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Nianda as a Martial Sport
This article is based on correspondence with Chinese Masters
Nianda originates from Shaolin and Wudang martial arts. Nian means adhesive’ or sticky’ and Da stands for a fight’, an exchange of blows’ or a bout of sparring’. Nianda was influenced by Taoism, Buddhism and Confucianism. Its object is not offence but defence. The peaceful objective of Nianda explains why it involves so many movements, such as different pushes, holds and strikes, which are not supposed to hurt one’s opponent.
Nianda competitions is an attempt to display a high level of martial art skills without a use of gloves, only with some body and head protective equipment. This would help to imitate a real fight, but with some precautionary measures like in other amateur sports. Modern body and head protective equipment, together with mats, provide safety. This resolves some problems we experienced in the past. We’ve been scrutinizing other sports’ experiences to improve safety rules. That is why Nianda can be considered quite safe comparing to other amateur contact sports.
All forms of hand-to-hand combat require the fighter to approach his opponent to deliver a blow or apply a hold. Nianda helps develop the technique required for close combat. Perhaps, Nianda’s only problem is its various levels of complexity. It involves such complicated techniques, as taking advantage of the power generated by body rotation and body angle; the ability to control muscle stretching/relaxing; the ability to perform different body motions; the ability to strike a heavy blow within a short distance; a high level of perception, etc. The art of repelling aggression is based on the concepts of sticking and following.
The origins of Nianda are closely interwoven with other martial arts. It comprises the sticky hands of Wing Chun, the pushing hands of Tai Chi, the pushing palms of Bahua and the aggression repelling techniques. These different approaches haven’t been used to the full extent in modern contact sports. Nianda does not teach a way of exchanging blows. Rather, it teaches a way of continuous attack and counter-attack. Hopefully, Nianda will contribute to the overall development of martial arts.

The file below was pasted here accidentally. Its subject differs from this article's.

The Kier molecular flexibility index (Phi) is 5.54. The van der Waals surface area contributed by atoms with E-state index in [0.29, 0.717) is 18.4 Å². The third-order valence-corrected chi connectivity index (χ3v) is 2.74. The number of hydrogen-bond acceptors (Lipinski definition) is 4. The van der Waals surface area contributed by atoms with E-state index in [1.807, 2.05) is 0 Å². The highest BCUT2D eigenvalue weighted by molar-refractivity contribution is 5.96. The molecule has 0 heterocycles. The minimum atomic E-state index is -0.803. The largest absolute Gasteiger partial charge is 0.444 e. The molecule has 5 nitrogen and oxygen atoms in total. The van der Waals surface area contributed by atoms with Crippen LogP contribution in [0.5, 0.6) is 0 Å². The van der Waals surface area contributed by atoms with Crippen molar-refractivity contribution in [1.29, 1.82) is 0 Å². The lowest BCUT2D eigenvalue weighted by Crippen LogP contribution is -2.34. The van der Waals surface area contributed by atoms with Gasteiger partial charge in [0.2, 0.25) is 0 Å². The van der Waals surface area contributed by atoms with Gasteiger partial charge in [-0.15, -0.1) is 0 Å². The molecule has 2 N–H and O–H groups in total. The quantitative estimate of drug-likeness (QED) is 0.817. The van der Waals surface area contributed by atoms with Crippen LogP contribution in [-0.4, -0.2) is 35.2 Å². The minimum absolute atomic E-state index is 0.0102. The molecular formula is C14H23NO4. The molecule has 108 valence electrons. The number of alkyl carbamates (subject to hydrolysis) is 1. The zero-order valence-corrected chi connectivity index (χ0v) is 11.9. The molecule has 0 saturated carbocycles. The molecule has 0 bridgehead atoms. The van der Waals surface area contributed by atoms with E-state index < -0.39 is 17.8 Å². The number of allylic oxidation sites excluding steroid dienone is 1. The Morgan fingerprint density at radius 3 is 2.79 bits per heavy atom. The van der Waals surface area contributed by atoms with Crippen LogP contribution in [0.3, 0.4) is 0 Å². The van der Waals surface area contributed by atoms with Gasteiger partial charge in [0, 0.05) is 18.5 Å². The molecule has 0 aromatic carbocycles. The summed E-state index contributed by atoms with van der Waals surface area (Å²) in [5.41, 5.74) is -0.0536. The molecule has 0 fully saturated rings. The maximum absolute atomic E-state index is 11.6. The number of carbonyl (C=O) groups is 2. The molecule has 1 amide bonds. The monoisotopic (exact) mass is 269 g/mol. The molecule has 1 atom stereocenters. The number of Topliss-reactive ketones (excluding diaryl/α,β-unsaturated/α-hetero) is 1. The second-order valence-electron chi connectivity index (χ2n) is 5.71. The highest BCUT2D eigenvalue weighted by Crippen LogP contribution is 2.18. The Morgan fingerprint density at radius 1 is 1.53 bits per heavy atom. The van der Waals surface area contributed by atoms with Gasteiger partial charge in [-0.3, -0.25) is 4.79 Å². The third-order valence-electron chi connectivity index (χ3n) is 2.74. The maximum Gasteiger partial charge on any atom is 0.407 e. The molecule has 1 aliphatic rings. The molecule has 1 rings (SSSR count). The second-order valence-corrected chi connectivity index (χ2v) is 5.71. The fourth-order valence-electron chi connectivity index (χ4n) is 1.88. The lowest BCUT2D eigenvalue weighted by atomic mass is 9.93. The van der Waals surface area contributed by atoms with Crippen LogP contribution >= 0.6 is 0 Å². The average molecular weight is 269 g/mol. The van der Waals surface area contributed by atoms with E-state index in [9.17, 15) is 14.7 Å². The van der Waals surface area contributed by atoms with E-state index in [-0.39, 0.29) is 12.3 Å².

Nianda competitions might not be very interesting to the general public due to their complexity. On the other hand, the competitors and martial arts experts will definitely be interested in Nianda. This sport is open to followers of all martial arts to compete and interchange their knowledge.
Nianda’s primary theories include Lian Xiao Dai Da’ and Zhan Lian Nian Sui’. Lian Xiao Dai Da can be defined as the connection between neutralization and simultaneous blows’. Lian means link’ or connection’; Xiao stands for neutralize’; Dai means to carry’, to lead’ or simultaneously’. This implies continuity, rather than a block-strike’. In some cases people prefer to escape the blow first and then respond with ones own blow. This may be considered a way of neutralization by escape and counter-attack. This may also be considered one of the ways to enter the fight, as any counter-attack may be met by neutralization with a simultaneous blow.
Zhan Lian Nian Sui can be explained as the touching provides a connection while the sticking makes it easier to follow an opponent’. Zhan means touching’ or sticking’; Lian stands for link’ or connection’; Nian means adhesive’ or sticking’; Sui stands for follow’. Nian is the key to Lian Xiao Dai Da, or the ability to neutralize one’s opponent by sticking and, simultaneously, striking him a blow. The ability to control an attacking arm or attacking arms of an opponent by sticking has been demonstrated by different martial arts.
Nianda may be considered an eclectic discipline, which selects various sticking techniques from different martial arts. I hope Nianda will draw together the representatives of various fighting systems for competing and experience exchange.
Nianda may also be considered as the point of contact between Shaolin and Wudang arts. Shaolin martial arts are mostly based on motions of the arms, while Wudang involves body motions. Nianda is the final result of their development – a fight by very flexible hands. The domination of the arms provides speed and good technique and the domination of the body provides strength. Nianda successfully combines the features of different martial arts. It is possible for Nianda to take advantage of both Shaolin and Wundung arts in becoming a completely unique art.
Currently, the only Nianda enthusiasts are those few martial arts experts from Guangdong and Hong Kong who promote Nianda as a sport. Hopefully their initiative will be supported by the international martial arts community.